It seems that Western game characters appeal to a sense of wish fulfillment of the middle-aged geeks that play them. In Japan it seems to hark back more to the players’ youths, or the young players’ wish fulfillment. After your teenage years you enter a life of hard servitude in Japan’s corporate world, so the teens are a Golden Age for many people. The young schoolboy out to save the world from Evil speaks more to Japanese players than the navy veteran stranded on an alien world. And, superficial as this culture is, like any other really, youth also means beauty. Young kids, all toned and free of beer guts, look better in armour than a middle aged man. They also like the “cool” in Japan, but it is a very different “cool” than, say, America’s. In America males try o look hard and wide and walk with aggressive gaits, exuding danger and unfuckwithability. In Japan it’s the well-groomed Metrosexual with impeccably combed and gelled hair, wearing sharp suits and pointy leather shoes that get the attention. Final Fantasy 7’s Cloud Strife’s haircut is not just for the cosplayers; you’ll actually see young salesmen sculpting their hair in spiky swirls like that. Aggressive people don’t fit well with the general culture, and that may be a small element that is putting Japanese players off Western games.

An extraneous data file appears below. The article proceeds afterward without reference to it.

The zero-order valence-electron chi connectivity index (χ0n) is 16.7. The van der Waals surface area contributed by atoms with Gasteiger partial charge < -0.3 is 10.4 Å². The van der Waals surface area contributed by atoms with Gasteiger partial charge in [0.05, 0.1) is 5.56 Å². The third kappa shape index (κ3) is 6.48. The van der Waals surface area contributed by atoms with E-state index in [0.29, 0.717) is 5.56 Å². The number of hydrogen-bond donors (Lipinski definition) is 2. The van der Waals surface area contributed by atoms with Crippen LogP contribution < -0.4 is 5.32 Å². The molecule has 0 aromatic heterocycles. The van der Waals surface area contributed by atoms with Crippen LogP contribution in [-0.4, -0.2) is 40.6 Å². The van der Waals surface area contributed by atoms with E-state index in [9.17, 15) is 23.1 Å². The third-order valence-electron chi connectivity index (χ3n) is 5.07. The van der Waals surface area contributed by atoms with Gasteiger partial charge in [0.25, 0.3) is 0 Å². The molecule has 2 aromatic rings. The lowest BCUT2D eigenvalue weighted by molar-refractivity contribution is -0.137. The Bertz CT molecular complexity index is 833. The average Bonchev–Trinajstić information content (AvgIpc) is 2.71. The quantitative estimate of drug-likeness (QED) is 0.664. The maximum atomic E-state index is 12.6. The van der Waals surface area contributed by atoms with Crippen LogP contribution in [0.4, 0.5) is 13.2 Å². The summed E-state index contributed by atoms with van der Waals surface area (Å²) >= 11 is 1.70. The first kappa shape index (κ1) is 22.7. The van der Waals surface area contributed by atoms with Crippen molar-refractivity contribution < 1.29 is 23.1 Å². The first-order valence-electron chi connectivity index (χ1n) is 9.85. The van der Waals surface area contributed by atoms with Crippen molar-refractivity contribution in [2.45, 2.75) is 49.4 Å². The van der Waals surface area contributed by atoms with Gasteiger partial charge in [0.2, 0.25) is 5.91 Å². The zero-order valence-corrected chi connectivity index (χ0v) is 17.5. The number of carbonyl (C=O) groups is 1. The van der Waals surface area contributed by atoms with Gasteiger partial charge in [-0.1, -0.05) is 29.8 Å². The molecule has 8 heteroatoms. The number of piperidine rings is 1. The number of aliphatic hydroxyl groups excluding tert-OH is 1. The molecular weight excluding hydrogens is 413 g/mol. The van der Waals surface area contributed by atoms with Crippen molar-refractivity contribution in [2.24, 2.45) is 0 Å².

It is undeniable that character and story are the most important part of most Japanese games and the effort put into them during development reflects this. Why do the Japanese players prefer over-the-shoulder or 3rd person perspectives in games? It’s so they can see, and therefore relate, to the characters. This, amongst other reasons, is why first-person shooters never really made a dent in Japan.

For Western developers aiming for realistic characters to appeal to the Japanese the safest bet is to base them on an actor or singer currently popular in Japan. This can be a little tricky as fame is cheap over here and today’s David Beckham is tomorrow’s Bob Sapp. During the two years development usually takes the celebrity you’ve based your character on could very well be a Z-list panel show filler. Some celebrities endure, though, which is why Onimusha 3’s Jean Reno character was a pretty safe bet, even to this day. Don’t try to second guess, get a Japanese person to advise you on this.